There are reports that France is planning to ban the use of e-cigarettes in public venues, after a French health agency reported that e-cigarettes may be hazardous to human health. Several cities in the US, Canada and Australia have already banned them in public venues for similar reasons, and several airlines have banned their usage during flights, just like normal cigarettes.
When e-cigarettes were first introduced in the US, the Food and Drug Administration (FDA) classified them as drug delivery devices, and subjected them to regulation under the Food, Drug, and Cosmetic Act (FDCA). The classification was challenged in court, and overruled in January 2010 by Federal District Court Judge Richard J. Leon, who said that “electronic cigarettes should be regulated as tobacco products rather than drug or medical products.” The FDA was also ordered to stop blocking the import of e-cigarettes from China.
In March 2010, the FDA fought for the right to regulate e-cigarettes, based on the argument that it already regulates nicotine replacement therapies such as nicotine gum or patches. The appeals court ruled against the FDA on December 7, 2010, in a 3–0 unanimous decision. The final decision was that the FDA can only regulate e-cigarettes as tobacco products, and thus it cannot block their import.
The court ruled that e-cigarettes and related devices could only be subject to drug legislation if they were marketed for therapeutic use, which was not the case as e-cigarette manufacturers had successfully proven that their products were targeted at smokers and not at those who wanted to quit smoking. On January, 24, 2011, the District of Columbia Circuit appeals court refused to review the decision.
Chinese manufacturers have the largest share in the market for e-cigarette components, followed by US and British suppliers.
The liquid used to produce vapor in e-cigarettes, commonly known as e-juice or e-liquid, is a mixture that mostly contains propylene-glycol. Propylene-glycol is manufactured and supplied predominantly by Indian and Chinese producers. Prominent manufacturers include names like Shiva Industries and INEOS Oxide.
There are around 50 known American manufacturers and suppliers of e-liquid, including Altsmoke, VaporFlow and Cignot, Inc and about 10 manufacturers and suppliers of e-liquid in the EU, such as Cybercig and ENjuice. There are also about 10 known Chinese manufacturers and suppliers of e-liquid, such as BestEcig.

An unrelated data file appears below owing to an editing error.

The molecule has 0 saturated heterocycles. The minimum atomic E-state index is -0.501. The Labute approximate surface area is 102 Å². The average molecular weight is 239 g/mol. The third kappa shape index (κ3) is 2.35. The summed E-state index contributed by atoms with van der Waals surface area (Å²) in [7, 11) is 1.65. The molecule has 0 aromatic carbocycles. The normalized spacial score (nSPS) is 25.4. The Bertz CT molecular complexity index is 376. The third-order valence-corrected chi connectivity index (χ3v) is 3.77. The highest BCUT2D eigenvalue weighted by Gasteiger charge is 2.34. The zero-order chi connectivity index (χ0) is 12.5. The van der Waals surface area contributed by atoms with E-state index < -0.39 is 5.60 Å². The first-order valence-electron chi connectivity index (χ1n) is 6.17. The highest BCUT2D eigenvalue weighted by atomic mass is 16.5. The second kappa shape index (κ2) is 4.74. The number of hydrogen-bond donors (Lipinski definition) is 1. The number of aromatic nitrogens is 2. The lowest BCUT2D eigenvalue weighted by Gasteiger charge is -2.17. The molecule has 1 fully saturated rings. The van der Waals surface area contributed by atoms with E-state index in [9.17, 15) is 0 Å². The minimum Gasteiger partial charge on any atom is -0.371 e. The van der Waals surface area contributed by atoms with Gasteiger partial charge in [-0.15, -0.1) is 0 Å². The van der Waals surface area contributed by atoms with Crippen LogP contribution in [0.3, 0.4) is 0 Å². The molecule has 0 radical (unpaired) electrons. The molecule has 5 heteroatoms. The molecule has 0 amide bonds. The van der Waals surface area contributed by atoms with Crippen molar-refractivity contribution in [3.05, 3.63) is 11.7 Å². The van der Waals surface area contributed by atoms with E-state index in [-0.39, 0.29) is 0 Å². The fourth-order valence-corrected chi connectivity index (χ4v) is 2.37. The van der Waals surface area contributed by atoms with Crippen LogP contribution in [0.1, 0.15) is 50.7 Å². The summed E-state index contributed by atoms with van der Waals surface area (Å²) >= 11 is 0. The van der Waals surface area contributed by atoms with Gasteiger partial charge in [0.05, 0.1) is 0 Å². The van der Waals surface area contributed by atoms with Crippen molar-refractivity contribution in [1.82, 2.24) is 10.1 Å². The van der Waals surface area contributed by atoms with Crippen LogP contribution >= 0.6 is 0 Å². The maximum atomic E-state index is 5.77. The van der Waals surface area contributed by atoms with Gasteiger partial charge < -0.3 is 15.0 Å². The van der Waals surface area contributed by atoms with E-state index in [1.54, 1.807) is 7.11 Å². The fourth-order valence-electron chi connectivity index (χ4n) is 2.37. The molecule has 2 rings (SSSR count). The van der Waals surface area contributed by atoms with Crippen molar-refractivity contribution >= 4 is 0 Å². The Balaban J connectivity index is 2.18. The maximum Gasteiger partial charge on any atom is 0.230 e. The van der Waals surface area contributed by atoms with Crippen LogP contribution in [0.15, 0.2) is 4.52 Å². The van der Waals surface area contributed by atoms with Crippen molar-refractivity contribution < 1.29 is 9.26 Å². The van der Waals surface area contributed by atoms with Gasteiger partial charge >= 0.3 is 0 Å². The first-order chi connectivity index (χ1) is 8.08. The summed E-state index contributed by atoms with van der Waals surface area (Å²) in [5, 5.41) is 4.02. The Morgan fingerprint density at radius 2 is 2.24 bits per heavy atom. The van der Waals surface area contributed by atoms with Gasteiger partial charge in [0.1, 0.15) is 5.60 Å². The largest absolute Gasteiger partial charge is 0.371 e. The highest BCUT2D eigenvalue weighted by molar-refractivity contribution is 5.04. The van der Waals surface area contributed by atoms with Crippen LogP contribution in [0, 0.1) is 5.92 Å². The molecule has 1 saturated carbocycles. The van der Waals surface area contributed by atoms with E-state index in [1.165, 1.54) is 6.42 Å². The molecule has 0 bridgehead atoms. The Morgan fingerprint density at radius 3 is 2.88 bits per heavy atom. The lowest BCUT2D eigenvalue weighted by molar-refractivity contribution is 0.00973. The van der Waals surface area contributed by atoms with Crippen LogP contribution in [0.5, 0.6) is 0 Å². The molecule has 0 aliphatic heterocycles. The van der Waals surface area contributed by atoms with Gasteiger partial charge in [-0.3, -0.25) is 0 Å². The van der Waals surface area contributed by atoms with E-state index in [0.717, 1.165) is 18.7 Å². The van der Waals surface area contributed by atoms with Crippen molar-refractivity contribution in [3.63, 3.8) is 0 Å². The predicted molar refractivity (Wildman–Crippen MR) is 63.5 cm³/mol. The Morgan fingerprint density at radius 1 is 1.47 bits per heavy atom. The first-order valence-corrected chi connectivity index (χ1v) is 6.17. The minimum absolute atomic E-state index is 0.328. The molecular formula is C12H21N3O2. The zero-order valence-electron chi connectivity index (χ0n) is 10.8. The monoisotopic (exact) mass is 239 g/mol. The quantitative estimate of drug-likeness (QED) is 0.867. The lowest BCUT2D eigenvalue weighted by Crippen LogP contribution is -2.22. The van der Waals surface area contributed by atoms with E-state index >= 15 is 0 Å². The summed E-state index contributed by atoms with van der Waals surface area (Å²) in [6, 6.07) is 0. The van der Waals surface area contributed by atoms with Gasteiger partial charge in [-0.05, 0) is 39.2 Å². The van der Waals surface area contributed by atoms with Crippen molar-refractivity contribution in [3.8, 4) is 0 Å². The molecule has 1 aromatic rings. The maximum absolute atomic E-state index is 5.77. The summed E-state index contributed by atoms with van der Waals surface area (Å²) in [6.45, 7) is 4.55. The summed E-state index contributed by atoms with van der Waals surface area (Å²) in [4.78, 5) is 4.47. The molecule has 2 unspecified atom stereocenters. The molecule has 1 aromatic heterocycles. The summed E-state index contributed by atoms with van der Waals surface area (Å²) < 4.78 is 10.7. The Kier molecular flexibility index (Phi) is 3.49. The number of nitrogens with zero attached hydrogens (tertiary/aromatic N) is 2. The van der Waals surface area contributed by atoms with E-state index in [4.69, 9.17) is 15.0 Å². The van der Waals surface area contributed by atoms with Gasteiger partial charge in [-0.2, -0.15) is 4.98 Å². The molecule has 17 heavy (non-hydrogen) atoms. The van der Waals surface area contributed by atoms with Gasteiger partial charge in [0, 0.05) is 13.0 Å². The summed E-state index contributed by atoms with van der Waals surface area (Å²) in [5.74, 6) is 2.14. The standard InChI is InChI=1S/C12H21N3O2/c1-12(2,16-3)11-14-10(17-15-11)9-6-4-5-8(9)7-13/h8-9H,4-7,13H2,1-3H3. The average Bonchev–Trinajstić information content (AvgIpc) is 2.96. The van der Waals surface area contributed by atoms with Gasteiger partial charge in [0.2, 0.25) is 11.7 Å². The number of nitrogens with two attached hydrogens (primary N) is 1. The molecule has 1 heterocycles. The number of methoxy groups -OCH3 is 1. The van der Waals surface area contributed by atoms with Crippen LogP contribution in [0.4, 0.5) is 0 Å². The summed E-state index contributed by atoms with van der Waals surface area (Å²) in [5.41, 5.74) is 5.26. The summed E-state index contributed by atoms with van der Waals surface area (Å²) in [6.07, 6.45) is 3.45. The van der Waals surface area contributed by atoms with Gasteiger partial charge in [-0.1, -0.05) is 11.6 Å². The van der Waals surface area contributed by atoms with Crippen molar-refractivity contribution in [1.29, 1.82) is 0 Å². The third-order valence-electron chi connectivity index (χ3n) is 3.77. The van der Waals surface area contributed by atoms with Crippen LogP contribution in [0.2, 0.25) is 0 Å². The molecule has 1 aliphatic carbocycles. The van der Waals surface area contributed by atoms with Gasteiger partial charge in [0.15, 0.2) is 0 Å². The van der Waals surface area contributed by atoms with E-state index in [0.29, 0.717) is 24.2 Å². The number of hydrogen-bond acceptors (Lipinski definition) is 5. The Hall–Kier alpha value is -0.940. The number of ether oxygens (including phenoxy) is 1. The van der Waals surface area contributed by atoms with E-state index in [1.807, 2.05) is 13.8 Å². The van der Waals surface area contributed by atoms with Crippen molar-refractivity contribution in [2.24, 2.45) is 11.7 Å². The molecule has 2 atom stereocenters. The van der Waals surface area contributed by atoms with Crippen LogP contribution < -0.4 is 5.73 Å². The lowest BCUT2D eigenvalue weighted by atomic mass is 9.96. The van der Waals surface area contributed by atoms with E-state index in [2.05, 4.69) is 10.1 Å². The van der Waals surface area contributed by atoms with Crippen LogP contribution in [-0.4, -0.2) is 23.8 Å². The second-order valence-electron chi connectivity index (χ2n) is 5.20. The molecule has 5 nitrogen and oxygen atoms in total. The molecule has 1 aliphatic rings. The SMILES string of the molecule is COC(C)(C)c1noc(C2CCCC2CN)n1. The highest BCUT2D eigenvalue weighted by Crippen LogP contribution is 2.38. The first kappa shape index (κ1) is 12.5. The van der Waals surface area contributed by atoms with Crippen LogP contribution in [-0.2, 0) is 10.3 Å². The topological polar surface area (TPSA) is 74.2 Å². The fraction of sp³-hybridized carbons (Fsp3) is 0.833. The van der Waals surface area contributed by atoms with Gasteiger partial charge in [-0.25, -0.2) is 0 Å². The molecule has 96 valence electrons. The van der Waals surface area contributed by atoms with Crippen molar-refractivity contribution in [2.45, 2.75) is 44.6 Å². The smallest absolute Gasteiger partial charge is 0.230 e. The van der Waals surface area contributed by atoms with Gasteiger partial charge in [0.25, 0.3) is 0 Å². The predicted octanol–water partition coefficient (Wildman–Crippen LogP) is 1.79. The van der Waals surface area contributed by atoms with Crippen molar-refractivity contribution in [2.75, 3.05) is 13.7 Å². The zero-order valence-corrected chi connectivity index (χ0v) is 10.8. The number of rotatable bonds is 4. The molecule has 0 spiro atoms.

The American E-liquid Manufacturing Standards Association (AEMSA) is the first, and only, trade association dedicated to creating and maintaining self-regulating standards for the manufacturing of e-liquids used in electronic cigarettes. AEMSA seeks to establish industry standards and other regulations which will help the e-cigarette industry mature.
The bulk of e-cigarette cartridges are produced in China, but smaller producers in the US, the UK, South Korea, Hong Kong and Taiwan also supply e-cigarette manufacturers. Blu cartridges, flavors and atomizers are made by US suppliers and producers, while Jomo Technology Co., Ltd. is a leading Chinese manufacturer of quality e-cigarette cartridges.
Producers and suppliers of atomizers for e-cigarettes are, once again, mostly Chinese companies. US, South Korean and British companies also produce and supply atomizers, and a few small producers in Canada, Germany, Hong Kong, Philippines and Taiwan are also active in the market.
The total number of worldwide e-cigarette battery suppliers is higher than the total number of suppliers of any other component. As usual, Chinese suppliers take the lead, but a considerable number of battery supplies also originate from the US, the UK and South Korea.
Major tobacco companies have started producing their own brands of e-cigarettes, which will likely be followed by large-scale advertising activity. As companies invest in research and development (R&D) to maintain a competitive edge and circumvent tobacco regulations that impose higher taxes on traditional cigarettes, e-cigarette users will be the ultimate winners. Furthermore, if the use of e-cigarettes in public venues continues to be allowed, more smokers will find reasons to switch to this more convenient method and less harmful way to consume nicotine.
Since there are many component suppliers for manufacturers to choose from, e-cigarette distributors and sellers will want better prices once the industry starts gaining traction. Growing demand will lead to a short-term rise in the price of components, but selling and distribution companies will soon switch to lowest-cost suppliers to maximize gross margins.
As big tobacco companies enter the e-cigarette market, they will buy the smaller players, so the industry will see a lot of mergers and acquisitions taking place.